I stand and watch the man,
middle-aged, slightly balding,
and with a sprinkle of white in his beard,
as he opens his violin case,
pulls out the worn, old instrument
and begins to play.
You can see such sights all over.
The subways are my favorite spot,
the little children clinging to mothers’ arms
and staring wide eyed at the man with the
An easy way to make a cheap living,
I can’t help but wonder, does he have children?
Little mouths to feed?
Perhaps just a mangy dog lying on his master’s bed,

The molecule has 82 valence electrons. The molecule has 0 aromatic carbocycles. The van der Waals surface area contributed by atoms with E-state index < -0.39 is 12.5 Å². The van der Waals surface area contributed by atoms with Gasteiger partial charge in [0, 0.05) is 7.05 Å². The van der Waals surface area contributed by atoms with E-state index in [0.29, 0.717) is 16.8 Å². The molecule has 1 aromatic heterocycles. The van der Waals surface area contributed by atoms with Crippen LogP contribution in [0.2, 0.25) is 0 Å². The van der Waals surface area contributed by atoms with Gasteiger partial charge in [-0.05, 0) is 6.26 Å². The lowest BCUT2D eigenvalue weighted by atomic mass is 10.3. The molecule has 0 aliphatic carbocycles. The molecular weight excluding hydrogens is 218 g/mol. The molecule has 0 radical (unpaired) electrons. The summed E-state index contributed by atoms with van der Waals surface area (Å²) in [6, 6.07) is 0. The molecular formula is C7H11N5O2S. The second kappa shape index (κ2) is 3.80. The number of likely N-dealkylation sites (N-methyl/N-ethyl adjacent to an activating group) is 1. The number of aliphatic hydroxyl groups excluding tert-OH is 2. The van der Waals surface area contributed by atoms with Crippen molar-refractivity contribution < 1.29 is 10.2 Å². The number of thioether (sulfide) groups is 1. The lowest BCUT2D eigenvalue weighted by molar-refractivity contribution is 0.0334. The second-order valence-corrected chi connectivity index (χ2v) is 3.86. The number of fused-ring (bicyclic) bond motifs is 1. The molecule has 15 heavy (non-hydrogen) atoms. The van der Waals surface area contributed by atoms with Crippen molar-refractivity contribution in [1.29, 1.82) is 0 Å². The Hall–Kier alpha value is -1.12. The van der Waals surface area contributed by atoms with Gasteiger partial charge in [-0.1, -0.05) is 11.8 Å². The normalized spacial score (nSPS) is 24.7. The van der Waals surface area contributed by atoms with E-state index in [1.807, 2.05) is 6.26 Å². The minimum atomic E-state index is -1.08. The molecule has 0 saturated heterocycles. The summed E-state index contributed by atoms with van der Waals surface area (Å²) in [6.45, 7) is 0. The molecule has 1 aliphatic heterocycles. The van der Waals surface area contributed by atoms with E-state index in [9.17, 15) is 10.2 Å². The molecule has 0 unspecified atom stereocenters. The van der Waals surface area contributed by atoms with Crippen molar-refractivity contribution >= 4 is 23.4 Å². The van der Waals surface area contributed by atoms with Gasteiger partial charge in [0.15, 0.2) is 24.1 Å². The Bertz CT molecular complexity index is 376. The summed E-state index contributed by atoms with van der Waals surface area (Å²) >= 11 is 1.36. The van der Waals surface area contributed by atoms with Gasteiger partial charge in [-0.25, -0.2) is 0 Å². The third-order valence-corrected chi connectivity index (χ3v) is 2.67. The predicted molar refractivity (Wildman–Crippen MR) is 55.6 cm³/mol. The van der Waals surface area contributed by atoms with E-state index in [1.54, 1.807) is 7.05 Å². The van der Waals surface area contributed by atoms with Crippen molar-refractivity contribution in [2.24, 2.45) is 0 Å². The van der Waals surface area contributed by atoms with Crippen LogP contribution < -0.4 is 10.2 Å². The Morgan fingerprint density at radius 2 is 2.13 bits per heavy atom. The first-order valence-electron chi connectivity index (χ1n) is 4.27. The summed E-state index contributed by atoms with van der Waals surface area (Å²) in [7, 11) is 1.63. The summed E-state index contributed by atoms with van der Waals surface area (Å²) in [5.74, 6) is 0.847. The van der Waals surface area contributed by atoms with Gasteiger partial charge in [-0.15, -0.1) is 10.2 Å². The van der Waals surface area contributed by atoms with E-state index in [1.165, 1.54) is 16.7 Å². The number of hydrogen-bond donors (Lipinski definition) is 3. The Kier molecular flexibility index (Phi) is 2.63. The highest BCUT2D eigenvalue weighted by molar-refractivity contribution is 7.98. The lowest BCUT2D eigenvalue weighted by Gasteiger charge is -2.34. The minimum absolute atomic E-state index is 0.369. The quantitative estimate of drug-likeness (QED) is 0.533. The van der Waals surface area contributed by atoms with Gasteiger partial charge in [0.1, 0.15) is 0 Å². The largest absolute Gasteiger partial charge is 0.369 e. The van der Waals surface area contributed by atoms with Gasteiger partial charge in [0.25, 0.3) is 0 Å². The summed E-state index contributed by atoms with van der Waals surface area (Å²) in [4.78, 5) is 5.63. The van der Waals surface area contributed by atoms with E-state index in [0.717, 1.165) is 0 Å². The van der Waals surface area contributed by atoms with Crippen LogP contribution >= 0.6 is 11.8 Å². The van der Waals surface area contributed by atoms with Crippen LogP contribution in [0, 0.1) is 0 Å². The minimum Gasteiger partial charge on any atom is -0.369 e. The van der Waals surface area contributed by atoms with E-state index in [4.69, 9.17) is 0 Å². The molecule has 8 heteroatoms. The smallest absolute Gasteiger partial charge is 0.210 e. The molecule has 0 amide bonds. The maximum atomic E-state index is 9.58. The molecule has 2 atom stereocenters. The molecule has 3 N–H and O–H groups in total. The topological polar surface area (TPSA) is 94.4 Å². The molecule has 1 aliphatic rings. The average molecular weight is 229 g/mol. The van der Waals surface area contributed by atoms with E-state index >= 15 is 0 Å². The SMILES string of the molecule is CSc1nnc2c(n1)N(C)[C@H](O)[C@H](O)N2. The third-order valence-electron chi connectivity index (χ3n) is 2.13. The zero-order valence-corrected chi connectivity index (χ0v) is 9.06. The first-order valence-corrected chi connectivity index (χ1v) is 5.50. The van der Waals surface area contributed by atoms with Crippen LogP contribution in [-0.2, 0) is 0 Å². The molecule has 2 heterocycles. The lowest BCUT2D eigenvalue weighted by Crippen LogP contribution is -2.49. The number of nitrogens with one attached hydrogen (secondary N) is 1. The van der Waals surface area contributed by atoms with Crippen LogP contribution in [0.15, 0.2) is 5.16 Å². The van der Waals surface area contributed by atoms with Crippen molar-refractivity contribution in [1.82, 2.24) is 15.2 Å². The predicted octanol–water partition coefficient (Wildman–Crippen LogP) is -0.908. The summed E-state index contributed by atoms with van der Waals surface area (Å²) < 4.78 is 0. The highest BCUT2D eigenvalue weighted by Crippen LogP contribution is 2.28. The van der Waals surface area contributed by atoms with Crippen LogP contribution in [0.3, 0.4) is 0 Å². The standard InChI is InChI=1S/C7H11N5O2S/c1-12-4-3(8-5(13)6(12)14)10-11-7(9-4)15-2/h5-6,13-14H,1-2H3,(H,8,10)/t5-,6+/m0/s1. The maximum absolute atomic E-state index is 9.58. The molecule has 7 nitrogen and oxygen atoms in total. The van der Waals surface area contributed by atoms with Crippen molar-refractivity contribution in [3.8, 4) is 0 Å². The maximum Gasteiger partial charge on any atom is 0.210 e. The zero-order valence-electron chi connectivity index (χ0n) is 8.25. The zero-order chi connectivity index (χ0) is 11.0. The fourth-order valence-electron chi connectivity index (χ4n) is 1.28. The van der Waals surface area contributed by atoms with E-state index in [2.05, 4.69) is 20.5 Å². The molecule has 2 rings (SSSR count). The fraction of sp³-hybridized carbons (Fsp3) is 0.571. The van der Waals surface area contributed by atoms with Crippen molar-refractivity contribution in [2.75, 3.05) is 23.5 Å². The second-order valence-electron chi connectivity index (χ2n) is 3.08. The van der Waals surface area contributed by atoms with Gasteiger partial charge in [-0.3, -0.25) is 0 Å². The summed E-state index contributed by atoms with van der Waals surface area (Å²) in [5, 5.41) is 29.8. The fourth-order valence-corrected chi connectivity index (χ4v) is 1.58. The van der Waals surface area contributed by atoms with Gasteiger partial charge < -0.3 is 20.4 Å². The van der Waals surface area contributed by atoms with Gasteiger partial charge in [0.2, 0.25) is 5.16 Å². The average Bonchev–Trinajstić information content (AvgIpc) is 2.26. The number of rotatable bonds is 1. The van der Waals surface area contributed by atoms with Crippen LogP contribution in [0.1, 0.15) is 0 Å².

waiting for a bone and a fresh bowl of water.
He plays for hours while I sit on the park bench
across the street.
I can barely hear the clink of loose change
falling into his open case, “Donations welcome”
Opening my wallet, I pull out a handful of Franklins,
he seems to need them more than I.
I make my way across the lazy street, hoping to catch him
before he can pack his life away.
A motion from his hand,
the black streak of a limousine.
He looks up, smiles at me,
then disappears into oblivion.